The FTSE keeps ris­ing – can it last?

The Daily Telegraph - Your Money - - FRONT PAGE -

In­vestors face mixed sig­nals amid fears that shares are about to fall. James Con­ning­ton looks for an­swers in the data

Fears of a stock mar­ket cor­rec­tion are reach­ing fever pitch as val­u­a­tions reach suc­ces­sive new highs. Amer­i­can mar­kets – which in­flu­ence in­vestors ev­ery­where – have not been this ex­pen­sive since the 1929 Wall Street Crash and the burst­ing of the “tech bub­ble” in 2000.

Pro­fes­sional in­vestors are hoard­ing cash in their port­fo­lios in an­tic­i­pa­tion of a fall. But is this trep­i­da­tion jus­ti­fied? Tele­graph Money has pulled to­gether some key charts and met­rics to ex­plore what is likely to come next for Isa and pen­sion in­vestors.

The UK mar­ket does not ex­ist in iso­la­tion from the US, which ac­counts for half of the world’s mar­kets by size, and which sets the tone. If it crashed, the UK would al­most cer­tainly fol­low.

Many Bri­tish firms – par­tic­u­larly those in the FTSE 100 – also de­rive a high pro­por­tion of their earn­ings from over­seas, so are not solely de­pen­dent on the do­mes­tic econ­omy.

Ac­cord­ing to in­vest­ment firm Star Cap­i­tal, the UK mar­ket cur­rently sits at a price-to-earn­ings ra­tio of 23, sig­nif­i­cantly above the long-term av­er­age of 15. How­ever, when the mar­ket’s “Cape” score or fu­ture earn­ings are looked at, the pic­ture changes.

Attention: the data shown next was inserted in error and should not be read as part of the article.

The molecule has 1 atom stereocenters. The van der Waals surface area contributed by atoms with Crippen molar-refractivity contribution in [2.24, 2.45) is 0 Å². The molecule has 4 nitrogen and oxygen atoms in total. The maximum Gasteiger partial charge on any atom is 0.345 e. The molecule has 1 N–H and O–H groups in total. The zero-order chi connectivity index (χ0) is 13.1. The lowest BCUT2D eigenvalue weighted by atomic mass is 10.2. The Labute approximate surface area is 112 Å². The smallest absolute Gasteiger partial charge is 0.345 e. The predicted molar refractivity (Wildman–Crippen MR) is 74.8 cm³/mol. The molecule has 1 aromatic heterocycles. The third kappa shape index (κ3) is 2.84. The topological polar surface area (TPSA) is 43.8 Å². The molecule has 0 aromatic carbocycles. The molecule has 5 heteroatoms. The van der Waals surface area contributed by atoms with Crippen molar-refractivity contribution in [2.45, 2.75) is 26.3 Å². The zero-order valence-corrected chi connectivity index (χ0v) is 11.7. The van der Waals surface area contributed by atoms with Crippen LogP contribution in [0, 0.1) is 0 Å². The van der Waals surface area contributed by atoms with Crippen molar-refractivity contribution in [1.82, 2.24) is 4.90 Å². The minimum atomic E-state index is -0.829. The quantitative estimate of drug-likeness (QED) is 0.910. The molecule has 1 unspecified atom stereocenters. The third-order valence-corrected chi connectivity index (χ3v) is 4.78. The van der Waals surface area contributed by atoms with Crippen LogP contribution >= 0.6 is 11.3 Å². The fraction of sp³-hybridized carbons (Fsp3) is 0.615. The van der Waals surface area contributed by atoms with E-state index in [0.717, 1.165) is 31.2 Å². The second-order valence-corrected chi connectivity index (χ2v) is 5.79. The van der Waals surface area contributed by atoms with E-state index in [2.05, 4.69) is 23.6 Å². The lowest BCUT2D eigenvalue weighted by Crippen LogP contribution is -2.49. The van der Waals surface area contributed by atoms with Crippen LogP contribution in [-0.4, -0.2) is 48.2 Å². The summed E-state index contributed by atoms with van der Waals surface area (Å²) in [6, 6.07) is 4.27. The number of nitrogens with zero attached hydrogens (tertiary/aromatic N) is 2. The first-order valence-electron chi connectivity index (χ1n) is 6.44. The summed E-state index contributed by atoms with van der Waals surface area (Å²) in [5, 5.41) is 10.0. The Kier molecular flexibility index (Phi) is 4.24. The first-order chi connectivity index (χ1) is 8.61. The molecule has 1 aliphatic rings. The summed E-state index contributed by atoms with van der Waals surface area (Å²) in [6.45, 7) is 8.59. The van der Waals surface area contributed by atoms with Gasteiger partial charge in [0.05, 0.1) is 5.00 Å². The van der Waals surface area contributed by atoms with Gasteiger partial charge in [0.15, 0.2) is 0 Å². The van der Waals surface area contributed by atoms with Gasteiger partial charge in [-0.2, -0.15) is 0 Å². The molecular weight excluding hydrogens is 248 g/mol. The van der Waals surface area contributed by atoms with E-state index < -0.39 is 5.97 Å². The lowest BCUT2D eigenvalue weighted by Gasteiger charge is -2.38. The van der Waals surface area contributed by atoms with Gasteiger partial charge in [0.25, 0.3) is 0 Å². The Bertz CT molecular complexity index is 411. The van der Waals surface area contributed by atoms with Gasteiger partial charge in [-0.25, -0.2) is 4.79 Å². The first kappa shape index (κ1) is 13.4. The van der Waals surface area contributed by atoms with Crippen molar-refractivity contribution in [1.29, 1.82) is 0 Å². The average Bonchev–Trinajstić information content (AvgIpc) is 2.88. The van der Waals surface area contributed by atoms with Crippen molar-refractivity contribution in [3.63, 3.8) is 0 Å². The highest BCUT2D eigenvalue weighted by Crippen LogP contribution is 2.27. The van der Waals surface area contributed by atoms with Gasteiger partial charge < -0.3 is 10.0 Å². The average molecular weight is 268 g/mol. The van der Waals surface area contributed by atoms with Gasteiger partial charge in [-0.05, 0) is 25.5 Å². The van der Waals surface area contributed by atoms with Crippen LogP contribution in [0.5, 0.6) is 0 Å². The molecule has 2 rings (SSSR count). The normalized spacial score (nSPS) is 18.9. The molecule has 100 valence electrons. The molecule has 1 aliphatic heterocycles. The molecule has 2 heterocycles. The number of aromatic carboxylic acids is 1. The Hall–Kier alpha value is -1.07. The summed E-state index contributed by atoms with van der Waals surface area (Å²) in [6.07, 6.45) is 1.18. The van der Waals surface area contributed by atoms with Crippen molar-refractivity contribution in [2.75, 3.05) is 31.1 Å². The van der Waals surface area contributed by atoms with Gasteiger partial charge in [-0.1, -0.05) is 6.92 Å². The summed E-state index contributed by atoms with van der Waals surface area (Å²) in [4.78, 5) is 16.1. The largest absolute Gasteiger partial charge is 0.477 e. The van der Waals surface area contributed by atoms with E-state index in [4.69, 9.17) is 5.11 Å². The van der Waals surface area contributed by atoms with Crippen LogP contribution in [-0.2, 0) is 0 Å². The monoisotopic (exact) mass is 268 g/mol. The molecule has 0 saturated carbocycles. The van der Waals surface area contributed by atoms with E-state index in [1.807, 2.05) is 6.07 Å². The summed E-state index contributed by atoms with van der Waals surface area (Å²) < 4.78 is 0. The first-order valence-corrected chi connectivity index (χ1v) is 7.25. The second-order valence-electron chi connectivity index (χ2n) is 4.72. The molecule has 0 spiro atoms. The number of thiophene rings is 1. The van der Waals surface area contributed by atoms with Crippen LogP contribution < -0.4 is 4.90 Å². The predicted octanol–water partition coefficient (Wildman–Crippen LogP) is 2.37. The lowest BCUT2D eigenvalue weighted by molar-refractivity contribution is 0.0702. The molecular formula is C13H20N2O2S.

Cape is an­other ver­sion of the price-to-earn­ings met­ric, but com­pares the av­er­age earn­ings over the past 10 years to today’s share price, with in­fla­tion ac­counted for. This is in­tended to smooth out the ups and downs of the busi­ness cy­cle. The UK’s score of 16 is around the level it has been for the past seven years, and is be­low its 20-year av­er­age.

Ad­di­tion­ally, FTSE 100 earn­ings are ex­pected to soar. They col­lapsed to £84bn in 2015 and £96bn in 2016, af­ter the fall in the price of com­modi­ties hurt oil and min­ing firms, which make up a large part of the in­dex. This year, they are ex­pected to hit £191bn, and in 2018 that fig­ure is ex­pected to rise again to £213bn, ac­cord­ing to data pro­vided by fund shop AJ Bell.

Un­less the mar­ket rises rapidly in tan­dem, or the es­ti­mates prove

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